01/14/2014 02:15 pm ET Updated Dec 06, 2017

Athletics vs. Academics

college athletes

Mary Willingham's stunning charges that 60 percent of the University of North Carolina's (UNC) football and basketball players read below the 8th grade level, and eight percent to 10 percent read at or below a third grade level, have reignited questions and controversies, not only around North Carolina's beleaguered efforts to restore its academic reputation, but about college athletics more generally. Although some members of the UNC community have questioned Willingham's data, there is no denying the fraught relationship between big-time college athletics and colleges' academic mission.

From the very beginning of intercollegiate athletics, the pursuit of athletic success has forced compromises with academic integrity. In spite of the best of intentions, over a hundred years of attempts to check encroachments of intercollegiate athletic programs on colleges' academic standards have floundered. We are in the midst of the latest, and what many believe is the most promising, of these reforms, the NCAA's institution of the Academic Progress Rate (APR) legislation in 2004. The late Myles Brand, who introduced the APR in 2004 as President of the NCAA, called it "the most far-reaching effort of its kind." This legislation requires that institutions ensure that their athletes meet yearly benchmarks for progress toward graduation, or face team sanctions.

The evidence suggests that the APR legislation is achieving its intended goal of improving graduation rates, particularly among athletes playing the high revenue sports of basketball and football. On the other hand, research by the University of South Carolina's Collegiate Sports Research Institute (CSRI) indicates that the picture is not as rosy as it first may appear. The CSRI reports that Football Bowl Series (FBS) colleges graduate 18 percent fewer football players than non-athletes, and 24 percent fewer African American football players. The CSRI report also notes that conferences vary to the extent in which they graduate their football players, with the major conferences faring the worst.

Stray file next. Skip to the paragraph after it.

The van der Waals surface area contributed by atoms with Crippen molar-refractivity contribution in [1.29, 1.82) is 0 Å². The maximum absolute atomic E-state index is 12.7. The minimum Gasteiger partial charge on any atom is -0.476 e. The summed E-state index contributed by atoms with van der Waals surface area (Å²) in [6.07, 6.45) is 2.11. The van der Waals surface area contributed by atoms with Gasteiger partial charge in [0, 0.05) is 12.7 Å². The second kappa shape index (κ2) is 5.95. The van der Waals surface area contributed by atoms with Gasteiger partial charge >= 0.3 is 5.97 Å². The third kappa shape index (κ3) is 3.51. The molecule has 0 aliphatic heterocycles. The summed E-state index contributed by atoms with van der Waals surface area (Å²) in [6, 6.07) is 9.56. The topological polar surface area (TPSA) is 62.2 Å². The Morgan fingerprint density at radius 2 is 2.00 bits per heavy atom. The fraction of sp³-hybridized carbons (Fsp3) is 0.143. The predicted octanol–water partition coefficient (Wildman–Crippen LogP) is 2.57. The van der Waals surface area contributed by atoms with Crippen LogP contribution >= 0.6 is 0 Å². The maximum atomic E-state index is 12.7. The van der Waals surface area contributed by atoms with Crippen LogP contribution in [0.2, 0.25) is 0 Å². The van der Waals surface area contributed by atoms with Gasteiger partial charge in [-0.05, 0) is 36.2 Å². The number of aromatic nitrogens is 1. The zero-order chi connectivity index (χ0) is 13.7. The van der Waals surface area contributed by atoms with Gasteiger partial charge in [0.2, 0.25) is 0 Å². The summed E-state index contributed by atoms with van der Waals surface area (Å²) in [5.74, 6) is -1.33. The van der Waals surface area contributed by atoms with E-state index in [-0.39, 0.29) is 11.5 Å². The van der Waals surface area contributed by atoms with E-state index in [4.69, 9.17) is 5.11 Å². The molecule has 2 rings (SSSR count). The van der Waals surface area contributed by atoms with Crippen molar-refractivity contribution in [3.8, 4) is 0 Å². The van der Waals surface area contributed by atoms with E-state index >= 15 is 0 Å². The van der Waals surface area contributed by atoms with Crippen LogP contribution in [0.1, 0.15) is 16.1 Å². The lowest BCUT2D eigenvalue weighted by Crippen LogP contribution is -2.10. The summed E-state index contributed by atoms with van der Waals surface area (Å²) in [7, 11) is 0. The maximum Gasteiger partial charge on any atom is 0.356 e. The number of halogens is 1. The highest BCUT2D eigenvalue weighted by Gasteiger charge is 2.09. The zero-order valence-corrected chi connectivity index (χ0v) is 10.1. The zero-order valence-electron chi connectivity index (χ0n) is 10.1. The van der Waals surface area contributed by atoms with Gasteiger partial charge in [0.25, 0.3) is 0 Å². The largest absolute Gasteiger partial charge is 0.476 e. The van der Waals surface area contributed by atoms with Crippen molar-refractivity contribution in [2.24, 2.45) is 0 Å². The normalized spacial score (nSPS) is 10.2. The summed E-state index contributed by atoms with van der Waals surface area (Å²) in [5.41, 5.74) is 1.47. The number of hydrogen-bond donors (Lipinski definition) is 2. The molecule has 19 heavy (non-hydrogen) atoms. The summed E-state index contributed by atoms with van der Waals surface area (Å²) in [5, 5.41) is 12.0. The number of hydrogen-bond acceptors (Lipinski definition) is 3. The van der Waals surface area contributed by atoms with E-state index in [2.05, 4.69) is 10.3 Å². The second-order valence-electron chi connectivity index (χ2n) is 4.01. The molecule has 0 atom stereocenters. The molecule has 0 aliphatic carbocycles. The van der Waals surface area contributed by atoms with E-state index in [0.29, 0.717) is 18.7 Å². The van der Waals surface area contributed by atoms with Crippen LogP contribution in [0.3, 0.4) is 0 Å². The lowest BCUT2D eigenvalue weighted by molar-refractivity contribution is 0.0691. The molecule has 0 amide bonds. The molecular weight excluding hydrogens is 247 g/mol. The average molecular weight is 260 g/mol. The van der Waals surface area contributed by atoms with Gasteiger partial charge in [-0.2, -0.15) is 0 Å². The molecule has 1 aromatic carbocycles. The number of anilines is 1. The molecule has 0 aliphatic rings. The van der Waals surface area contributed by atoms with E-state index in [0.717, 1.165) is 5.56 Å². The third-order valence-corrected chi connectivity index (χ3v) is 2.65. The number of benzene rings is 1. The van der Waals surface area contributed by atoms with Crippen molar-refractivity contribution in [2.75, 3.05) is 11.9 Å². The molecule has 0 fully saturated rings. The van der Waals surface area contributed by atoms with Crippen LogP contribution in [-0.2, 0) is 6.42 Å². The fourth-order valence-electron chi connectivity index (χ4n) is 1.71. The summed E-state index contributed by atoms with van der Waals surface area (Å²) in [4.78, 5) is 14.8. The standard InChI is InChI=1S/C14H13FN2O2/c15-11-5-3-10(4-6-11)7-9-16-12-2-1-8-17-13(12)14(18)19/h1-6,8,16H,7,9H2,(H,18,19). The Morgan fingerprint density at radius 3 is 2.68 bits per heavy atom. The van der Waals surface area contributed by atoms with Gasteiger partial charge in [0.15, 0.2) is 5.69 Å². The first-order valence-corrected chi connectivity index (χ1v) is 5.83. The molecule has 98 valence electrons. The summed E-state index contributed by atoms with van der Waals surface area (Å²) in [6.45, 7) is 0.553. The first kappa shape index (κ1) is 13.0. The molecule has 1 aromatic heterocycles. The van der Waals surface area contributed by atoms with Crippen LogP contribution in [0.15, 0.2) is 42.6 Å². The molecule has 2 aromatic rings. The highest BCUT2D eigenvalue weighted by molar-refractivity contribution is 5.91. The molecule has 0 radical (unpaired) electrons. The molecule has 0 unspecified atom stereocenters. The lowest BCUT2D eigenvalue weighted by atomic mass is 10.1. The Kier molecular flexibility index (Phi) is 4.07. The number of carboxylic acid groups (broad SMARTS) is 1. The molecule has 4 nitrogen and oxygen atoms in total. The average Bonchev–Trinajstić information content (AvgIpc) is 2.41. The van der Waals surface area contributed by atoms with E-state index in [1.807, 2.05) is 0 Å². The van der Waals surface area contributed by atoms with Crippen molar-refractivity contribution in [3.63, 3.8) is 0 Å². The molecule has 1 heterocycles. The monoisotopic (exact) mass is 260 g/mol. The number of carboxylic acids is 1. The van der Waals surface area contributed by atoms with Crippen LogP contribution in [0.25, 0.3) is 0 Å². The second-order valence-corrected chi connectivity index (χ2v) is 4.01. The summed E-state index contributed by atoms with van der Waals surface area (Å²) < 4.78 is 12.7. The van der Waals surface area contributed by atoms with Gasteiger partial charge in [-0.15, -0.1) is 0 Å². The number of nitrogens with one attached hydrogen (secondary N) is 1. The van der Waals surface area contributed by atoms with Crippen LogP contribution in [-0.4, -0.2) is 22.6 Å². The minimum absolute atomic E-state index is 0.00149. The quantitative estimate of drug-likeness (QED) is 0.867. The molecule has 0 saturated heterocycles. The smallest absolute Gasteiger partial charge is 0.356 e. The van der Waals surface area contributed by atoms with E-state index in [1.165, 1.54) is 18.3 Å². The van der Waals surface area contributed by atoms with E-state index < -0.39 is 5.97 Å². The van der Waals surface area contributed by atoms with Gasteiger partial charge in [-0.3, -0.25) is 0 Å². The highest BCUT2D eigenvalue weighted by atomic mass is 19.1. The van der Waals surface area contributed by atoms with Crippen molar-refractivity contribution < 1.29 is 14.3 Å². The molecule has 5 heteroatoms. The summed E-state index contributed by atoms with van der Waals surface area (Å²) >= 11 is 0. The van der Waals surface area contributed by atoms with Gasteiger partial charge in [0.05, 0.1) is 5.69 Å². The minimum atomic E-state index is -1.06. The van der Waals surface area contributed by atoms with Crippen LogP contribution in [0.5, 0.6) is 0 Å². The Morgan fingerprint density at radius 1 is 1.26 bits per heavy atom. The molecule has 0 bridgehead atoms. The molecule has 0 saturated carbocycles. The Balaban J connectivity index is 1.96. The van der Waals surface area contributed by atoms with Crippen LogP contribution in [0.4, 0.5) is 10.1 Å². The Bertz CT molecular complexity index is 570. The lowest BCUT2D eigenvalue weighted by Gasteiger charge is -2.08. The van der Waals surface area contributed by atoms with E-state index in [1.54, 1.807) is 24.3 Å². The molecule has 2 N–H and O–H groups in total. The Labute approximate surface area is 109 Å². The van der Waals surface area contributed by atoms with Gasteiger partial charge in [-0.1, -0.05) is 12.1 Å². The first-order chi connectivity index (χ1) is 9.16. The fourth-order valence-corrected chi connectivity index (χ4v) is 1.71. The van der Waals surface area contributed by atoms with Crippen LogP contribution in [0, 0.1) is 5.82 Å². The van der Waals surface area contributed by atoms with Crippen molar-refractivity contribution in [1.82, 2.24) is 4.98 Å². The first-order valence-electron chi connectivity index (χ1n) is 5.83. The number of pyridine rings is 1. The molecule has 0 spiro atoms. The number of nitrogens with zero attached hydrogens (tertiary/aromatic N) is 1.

Even if the APR legislation succeeds in eliminating the gap between the graduations rates of football and basketball players and those of the non-athlete population, concerns raised by Willingham about the quality of athletes' education linger. The documentary, Schooled: The Price of College Sports, raises disturbing questions about the tactics used to keep up APRs. In the documentary, Dominque Foxworth, a graduate of Maryland, and the President of the NFL Players' Association notes, "Your [college's] challenge is to get them eligible; it's not about educating them."

To be fair, thanks to the dedicated services of academic support personnel, many athletes do receive an education that was not available to them in high school or grade school. Yet, many athletes lack the background and motivation to be successful, even with extensive tutoring. While support staff and dedicated faculty can provide high quality remedial programs, they cannot do athletes classwork for them. Pressures to cheat and engage in academic fraud mount as unprepared student athletes are held to the same standards as other students.

We are not doing student athletes a favor by admitting them into academic programs that they are not qualified for. Many of those who struggle to maintain eligibility come from poor families. Growing inequality in the U.S. has led to a worsening achievement gap that makes it increasingly difficult for poor students to receive the education that they need to realize the American dream of working their way out of poverty.

If college administrators and boards of trustees insist upon admitting student-athletes who are not yet ready to do college work, then in all fairness, non-degree programs ought to be established for helping these student-athletes to get the education they missed. Furthermore, if college presidents are fully committed to upholding academic standards and providing their weakest students with real education, they need to involve their faculty and academic support specialists, like Willingham, to far a far greater extent than most do at present. The APR reform, which was undertaken without their input, is creating a whole new set of problems. Faculty ought to be given responsibility for setting and overseeing admissions criteria and maintaining quality remedial, as well as conventional educational programs.